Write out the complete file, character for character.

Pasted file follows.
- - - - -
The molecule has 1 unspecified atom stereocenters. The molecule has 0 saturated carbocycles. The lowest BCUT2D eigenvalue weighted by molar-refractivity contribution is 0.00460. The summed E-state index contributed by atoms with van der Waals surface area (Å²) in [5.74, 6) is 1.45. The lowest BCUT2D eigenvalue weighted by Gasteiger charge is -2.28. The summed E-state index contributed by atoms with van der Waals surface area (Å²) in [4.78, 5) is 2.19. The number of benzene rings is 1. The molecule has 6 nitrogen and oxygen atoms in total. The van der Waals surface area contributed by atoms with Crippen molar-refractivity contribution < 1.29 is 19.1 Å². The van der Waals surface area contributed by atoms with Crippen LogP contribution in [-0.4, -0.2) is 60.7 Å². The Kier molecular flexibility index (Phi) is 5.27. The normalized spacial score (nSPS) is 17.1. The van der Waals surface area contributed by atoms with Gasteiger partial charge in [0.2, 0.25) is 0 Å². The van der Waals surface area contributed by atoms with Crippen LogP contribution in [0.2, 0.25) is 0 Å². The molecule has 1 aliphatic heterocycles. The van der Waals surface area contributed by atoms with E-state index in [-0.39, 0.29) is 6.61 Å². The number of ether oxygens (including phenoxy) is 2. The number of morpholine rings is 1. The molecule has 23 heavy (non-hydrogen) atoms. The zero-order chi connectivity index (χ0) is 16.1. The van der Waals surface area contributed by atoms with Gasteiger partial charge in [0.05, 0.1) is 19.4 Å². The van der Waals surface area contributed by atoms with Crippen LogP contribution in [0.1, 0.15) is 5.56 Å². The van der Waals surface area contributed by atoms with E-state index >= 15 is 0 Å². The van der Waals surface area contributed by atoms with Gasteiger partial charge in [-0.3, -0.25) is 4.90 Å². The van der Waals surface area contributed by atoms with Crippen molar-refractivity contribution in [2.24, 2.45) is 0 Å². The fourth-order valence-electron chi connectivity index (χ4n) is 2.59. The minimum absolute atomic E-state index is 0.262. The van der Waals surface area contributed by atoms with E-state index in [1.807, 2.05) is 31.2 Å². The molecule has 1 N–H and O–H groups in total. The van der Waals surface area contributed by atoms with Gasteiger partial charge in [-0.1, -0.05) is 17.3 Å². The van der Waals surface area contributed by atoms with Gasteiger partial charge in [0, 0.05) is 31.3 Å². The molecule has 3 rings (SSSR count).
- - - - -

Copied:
The molecule has 1 unspecified atom stereocenters. The molecule has 0 saturated carbocycles. The lowest BCUT2D eigenvalue weighted by molar-refractivity contribution is 0.00460. The summed E-state index contributed by atoms with van der Waals surface area (Å²) in [5.74, 6) is 1.45. The lowest BCUT2D eigenvalue weighted by Gasteiger charge is -2.28. The summed E-state index contributed by atoms with van der Waals surface area (Å²) in [4.78, 5) is 2.19. The number of benzene rings is 1. The molecule has 6 nitrogen and oxygen atoms in total. The van der Waals surface area contributed by atoms with Crippen molar-refractivity contribution < 1.29 is 19.1 Å². The van der Waals surface area contributed by atoms with Crippen LogP contribution in [-0.4, -0.2) is 60.7 Å². The Kier molecular flexibility index (Phi) is 5.27. The normalized spacial score (nSPS) is 17.1. The van der Waals surface area contributed by atoms with Gasteiger partial charge in [0.2, 0.25) is 0 Å². The van der Waals surface area contributed by atoms with Crippen LogP contribution in [0.2, 0.25) is 0 Å². The molecule has 1 aliphatic heterocycles. The van der Waals surface area contributed by atoms with E-state index in [-0.39, 0.29) is 6.61 Å². The number of ether oxygens (including phenoxy) is 2. The number of morpholine rings is 1. The molecule has 23 heavy (non-hydrogen) atoms. The zero-order chi connectivity index (χ0) is 16.1. The van der Waals surface area contributed by atoms with Gasteiger partial charge in [0.05, 0.1) is 19.4 Å². The van der Waals surface area contributed by atoms with Crippen LogP contribution in [0.1, 0.15) is 5.56 Å². The van der Waals surface area contributed by atoms with E-state index >= 15 is 0 Å². The van der Waals surface area contributed by atoms with Gasteiger partial charge in [-0.3, -0.25) is 4.90 Å². The van der Waals surface area contributed by atoms with Crippen molar-refractivity contribution in [2.24, 2.45) is 0 Å². The fourth-order valence-electron chi connectivity index (χ4n) is 2.59. The minimum absolute atomic E-state index is 0.262. The van der Waals surface area contributed by atoms with E-state index in [1.807, 2.05) is 31.2 Å². The molecule has 1 N–H and O–H groups in total. The van der Waals surface area contributed by atoms with Gasteiger partial charge in [-0.1, -0.05) is 17.3 Å². The van der Waals surface area contributed by atoms with Gasteiger partial charge in [0, 0.05) is 31.3 Å². The molecule has 3 rings (SSSR count).